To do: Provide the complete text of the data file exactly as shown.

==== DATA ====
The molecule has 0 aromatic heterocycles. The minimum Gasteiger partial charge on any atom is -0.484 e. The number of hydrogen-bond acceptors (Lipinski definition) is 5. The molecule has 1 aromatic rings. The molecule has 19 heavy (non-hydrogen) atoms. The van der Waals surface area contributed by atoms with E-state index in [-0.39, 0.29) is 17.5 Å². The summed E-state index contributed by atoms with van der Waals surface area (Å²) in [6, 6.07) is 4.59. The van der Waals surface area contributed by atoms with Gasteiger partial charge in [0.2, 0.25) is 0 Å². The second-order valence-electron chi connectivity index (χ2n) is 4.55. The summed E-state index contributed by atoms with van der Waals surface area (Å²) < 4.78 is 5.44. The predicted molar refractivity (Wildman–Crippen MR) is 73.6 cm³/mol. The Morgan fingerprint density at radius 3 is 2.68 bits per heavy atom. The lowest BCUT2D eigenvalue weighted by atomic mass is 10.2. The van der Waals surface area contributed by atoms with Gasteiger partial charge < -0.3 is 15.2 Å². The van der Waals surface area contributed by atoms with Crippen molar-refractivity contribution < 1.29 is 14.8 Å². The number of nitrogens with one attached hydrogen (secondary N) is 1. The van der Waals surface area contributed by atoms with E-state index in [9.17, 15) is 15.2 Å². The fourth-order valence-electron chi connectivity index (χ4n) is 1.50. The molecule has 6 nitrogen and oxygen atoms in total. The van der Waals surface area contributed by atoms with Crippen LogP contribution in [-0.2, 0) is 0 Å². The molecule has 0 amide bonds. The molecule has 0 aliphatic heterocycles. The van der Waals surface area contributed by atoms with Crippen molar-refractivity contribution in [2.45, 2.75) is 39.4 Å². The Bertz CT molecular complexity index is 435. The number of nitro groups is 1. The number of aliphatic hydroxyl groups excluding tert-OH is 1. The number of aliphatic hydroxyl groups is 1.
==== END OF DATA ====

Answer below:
The molecule has 0 aromatic heterocycles. The minimum Gasteiger partial charge on any atom is -0.484 e. The number of hydrogen-bond acceptors (Lipinski definition) is 5. The molecule has 1 aromatic rings. The molecule has 19 heavy (non-hydrogen) atoms. The van der Waals surface area contributed by atoms with E-state index in [-0.39, 0.29) is 17.5 Å². The summed E-state index contributed by atoms with van der Waals surface area (Å²) in [6, 6.07) is 4.59. The van der Waals surface area contributed by atoms with Gasteiger partial charge in [0.2, 0.25) is 0 Å². The second-order valence-electron chi connectivity index (χ2n) is 4.55. The summed E-state index contributed by atoms with van der Waals surface area (Å²) < 4.78 is 5.44. The predicted molar refractivity (Wildman–Crippen MR) is 73.6 cm³/mol. The Morgan fingerprint density at radius 3 is 2.68 bits per heavy atom. The lowest BCUT2D eigenvalue weighted by atomic mass is 10.2. The van der Waals surface area contributed by atoms with Gasteiger partial charge < -0.3 is 15.2 Å². The van der Waals surface area contributed by atoms with Crippen molar-refractivity contribution < 1.29 is 14.8 Å². The number of nitrogens with one attached hydrogen (secondary N) is 1. The van der Waals surface area contributed by atoms with E-state index in [9.17, 15) is 15.2 Å². The fourth-order valence-electron chi connectivity index (χ4n) is 1.50. The molecule has 6 nitrogen and oxygen atoms in total. The van der Waals surface area contributed by atoms with Crippen LogP contribution in [-0.2, 0) is 0 Å². The molecule has 0 amide bonds. The molecule has 0 aliphatic heterocycles. The van der Waals surface area contributed by atoms with Crippen molar-refractivity contribution in [2.45, 2.75) is 39.4 Å². The Bertz CT molecular complexity index is 435. The number of nitro groups is 1. The number of aliphatic hydroxyl groups excluding tert-OH is 1. The number of aliphatic hydroxyl groups is 1.